Plagiarism is a major—perhaps the major—academic offense a student can commit as an undergraduate, graduate student, or as a scholar. Plagiarism is defined as either (1) failure to acknowledge the source of ideas not one’s own or (2) failure to indicate verbatim expressions not one’s own through quotation marks and footnotes. Plagiarism is a growing problem on college campuses across the nation, largely due to growing technological ease in accessing already composed papers and sources of information. For this reason, I personally will be relentlessly unforgiving regarding any suspected cases of plagiarism this semester—and I will check. There will probably not be a second chance in this regard, and I will recommend the strict enforce university policy for all cases of plagiarism. Bottom line: don’t do it. If you have any questions, please talk to me before you write rather than afterward. For more information, see the CUNY Policy on Academic Integrity. For a guide on how to cite your sources well, see this article from the CSI library.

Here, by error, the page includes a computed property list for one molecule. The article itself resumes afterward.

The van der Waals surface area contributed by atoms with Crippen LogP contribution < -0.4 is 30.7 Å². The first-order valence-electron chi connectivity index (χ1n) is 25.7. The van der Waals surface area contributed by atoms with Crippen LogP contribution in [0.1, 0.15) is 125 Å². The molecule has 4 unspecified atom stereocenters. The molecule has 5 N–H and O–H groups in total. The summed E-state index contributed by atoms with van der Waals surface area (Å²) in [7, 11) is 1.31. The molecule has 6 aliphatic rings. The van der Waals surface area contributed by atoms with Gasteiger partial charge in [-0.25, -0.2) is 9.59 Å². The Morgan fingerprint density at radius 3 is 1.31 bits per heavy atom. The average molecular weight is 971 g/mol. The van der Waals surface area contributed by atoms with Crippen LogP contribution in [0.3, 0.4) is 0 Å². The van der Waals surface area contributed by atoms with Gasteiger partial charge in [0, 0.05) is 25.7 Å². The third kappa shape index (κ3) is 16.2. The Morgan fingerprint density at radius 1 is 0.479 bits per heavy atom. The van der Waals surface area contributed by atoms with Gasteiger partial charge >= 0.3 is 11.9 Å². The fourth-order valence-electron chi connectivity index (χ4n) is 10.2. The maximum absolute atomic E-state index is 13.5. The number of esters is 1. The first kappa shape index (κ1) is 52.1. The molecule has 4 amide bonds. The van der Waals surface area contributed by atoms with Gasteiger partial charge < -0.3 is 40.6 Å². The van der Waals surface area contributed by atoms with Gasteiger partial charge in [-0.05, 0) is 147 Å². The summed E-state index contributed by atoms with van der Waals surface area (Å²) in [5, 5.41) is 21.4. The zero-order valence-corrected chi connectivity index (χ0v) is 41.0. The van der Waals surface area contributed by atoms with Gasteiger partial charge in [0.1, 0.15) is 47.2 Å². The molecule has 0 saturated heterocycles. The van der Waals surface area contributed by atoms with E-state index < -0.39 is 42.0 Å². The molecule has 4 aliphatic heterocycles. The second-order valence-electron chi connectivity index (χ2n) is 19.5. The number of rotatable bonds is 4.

In order to ensure a respectful and attentive classroom environment, electronic devices (mobile phones, PDAs, digital music players, etc.) must be turned off and stored during class. Use of such devices during class time is prohibited without permission granted by the professor, in cases of real emergency. Unapproved use of such devices (web-surfing, text-messaging, etc.) in class will count as unexcused lateness.
That said, there will be times when we use the internet for in-class assignments, so you should make sure you are prepared.